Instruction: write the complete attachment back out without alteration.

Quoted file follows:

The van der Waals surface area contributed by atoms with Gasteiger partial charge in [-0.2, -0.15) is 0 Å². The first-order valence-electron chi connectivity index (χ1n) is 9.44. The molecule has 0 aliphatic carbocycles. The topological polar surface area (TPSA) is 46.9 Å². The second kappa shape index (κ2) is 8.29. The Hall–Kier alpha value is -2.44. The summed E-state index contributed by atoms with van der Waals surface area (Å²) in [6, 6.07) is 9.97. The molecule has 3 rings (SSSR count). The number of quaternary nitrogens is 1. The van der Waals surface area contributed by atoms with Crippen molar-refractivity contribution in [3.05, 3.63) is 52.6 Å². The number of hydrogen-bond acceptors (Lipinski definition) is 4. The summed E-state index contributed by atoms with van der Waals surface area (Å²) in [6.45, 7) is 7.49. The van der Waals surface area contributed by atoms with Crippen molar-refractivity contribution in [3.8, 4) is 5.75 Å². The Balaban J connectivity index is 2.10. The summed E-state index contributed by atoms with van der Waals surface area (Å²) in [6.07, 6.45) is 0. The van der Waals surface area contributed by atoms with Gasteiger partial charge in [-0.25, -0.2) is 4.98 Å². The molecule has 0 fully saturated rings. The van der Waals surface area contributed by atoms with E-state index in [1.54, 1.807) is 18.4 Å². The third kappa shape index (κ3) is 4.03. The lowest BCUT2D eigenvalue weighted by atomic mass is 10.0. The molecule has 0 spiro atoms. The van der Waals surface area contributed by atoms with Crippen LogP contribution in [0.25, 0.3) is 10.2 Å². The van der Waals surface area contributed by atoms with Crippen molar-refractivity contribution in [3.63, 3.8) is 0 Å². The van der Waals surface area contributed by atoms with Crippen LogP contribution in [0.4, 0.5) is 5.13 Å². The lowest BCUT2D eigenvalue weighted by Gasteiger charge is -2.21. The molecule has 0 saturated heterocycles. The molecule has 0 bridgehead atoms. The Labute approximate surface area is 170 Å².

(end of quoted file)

The van der Waals surface area contributed by atoms with Gasteiger partial charge in [-0.2, -0.15) is 0 Å². The first-order valence-electron chi connectivity index (χ1n) is 9.44. The molecule has 0 aliphatic carbocycles. The topological polar surface area (TPSA) is 46.9 Å². The second kappa shape index (κ2) is 8.29. The Hall–Kier alpha value is -2.44. The summed E-state index contributed by atoms with van der Waals surface area (Å²) in [6, 6.07) is 9.97. The molecule has 3 rings (SSSR count). The number of quaternary nitrogens is 1. The van der Waals surface area contributed by atoms with Crippen molar-refractivity contribution in [3.05, 3.63) is 52.6 Å². The number of hydrogen-bond acceptors (Lipinski definition) is 4. The summed E-state index contributed by atoms with van der Waals surface area (Å²) in [6.45, 7) is 7.49. The van der Waals surface area contributed by atoms with Crippen molar-refractivity contribution in [3.8, 4) is 5.75 Å². The Balaban J connectivity index is 2.10. The summed E-state index contributed by atoms with van der Waals surface area (Å²) in [6.07, 6.45) is 0. The van der Waals surface area contributed by atoms with Gasteiger partial charge in [-0.25, -0.2) is 4.98 Å². The molecule has 0 fully saturated rings. The van der Waals surface area contributed by atoms with E-state index in [1.54, 1.807) is 18.4 Å². The third kappa shape index (κ3) is 4.03. The lowest BCUT2D eigenvalue weighted by atomic mass is 10.0. The molecule has 0 spiro atoms. The van der Waals surface area contributed by atoms with Crippen LogP contribution in [0.25, 0.3) is 10.2 Å². The van der Waals surface area contributed by atoms with Crippen molar-refractivity contribution in [3.63, 3.8) is 0 Å². The van der Waals surface area contributed by atoms with Crippen LogP contribution in [0.4, 0.5) is 5.13 Å². The lowest BCUT2D eigenvalue weighted by Gasteiger charge is -2.21. The molecule has 0 saturated heterocycles. The molecule has 0 bridgehead atoms. The Labute approximate surface area is 170 Å².